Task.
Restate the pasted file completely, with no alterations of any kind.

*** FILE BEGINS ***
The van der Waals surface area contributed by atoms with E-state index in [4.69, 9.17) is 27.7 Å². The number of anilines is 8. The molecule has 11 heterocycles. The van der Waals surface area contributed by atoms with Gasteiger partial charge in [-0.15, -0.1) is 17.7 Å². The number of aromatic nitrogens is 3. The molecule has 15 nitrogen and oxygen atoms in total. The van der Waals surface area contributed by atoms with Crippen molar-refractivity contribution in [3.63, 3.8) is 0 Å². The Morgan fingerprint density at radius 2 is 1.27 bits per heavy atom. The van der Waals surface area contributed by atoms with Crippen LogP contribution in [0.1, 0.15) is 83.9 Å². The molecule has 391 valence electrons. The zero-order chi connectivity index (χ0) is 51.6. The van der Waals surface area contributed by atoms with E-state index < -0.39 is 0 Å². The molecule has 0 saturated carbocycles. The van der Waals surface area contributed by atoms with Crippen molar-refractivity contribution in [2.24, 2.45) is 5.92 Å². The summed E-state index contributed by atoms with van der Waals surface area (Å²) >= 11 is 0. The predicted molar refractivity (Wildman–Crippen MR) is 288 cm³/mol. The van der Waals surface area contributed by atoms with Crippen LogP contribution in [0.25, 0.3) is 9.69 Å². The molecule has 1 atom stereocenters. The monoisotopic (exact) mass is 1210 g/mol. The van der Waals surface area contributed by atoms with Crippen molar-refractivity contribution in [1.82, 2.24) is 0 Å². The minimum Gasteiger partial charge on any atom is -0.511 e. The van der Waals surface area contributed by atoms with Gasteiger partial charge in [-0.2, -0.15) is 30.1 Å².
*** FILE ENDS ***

The van der Waals surface area contributed by atoms with E-state index in [4.69, 9.17) is 27.7 Å². The number of anilines is 8. The molecule has 11 heterocycles. The van der Waals surface area contributed by atoms with Gasteiger partial charge in [-0.15, -0.1) is 17.7 Å². The number of aromatic nitrogens is 3. The molecule has 15 nitrogen and oxygen atoms in total. The van der Waals surface area contributed by atoms with Crippen molar-refractivity contribution in [3.63, 3.8) is 0 Å². The Morgan fingerprint density at radius 2 is 1.27 bits per heavy atom. The van der Waals surface area contributed by atoms with Crippen LogP contribution in [0.1, 0.15) is 83.9 Å². The molecule has 391 valence electrons. The zero-order chi connectivity index (χ0) is 51.6. The van der Waals surface area contributed by atoms with E-state index < -0.39 is 0 Å². The molecule has 0 saturated carbocycles. The van der Waals surface area contributed by atoms with Crippen molar-refractivity contribution in [2.24, 2.45) is 5.92 Å². The summed E-state index contributed by atoms with van der Waals surface area (Å²) >= 11 is 0. The predicted molar refractivity (Wildman–Crippen MR) is 288 cm³/mol. The van der Waals surface area contributed by atoms with Crippen LogP contribution in [0.25, 0.3) is 9.69 Å². The molecule has 1 atom stereocenters. The monoisotopic (exact) mass is 1210 g/mol. The van der Waals surface area contributed by atoms with Crippen molar-refractivity contribution in [1.82, 2.24) is 0 Å². The minimum Gasteiger partial charge on any atom is -0.511 e. The van der Waals surface area contributed by atoms with Gasteiger partial charge in [-0.2, -0.15) is 30.1 Å².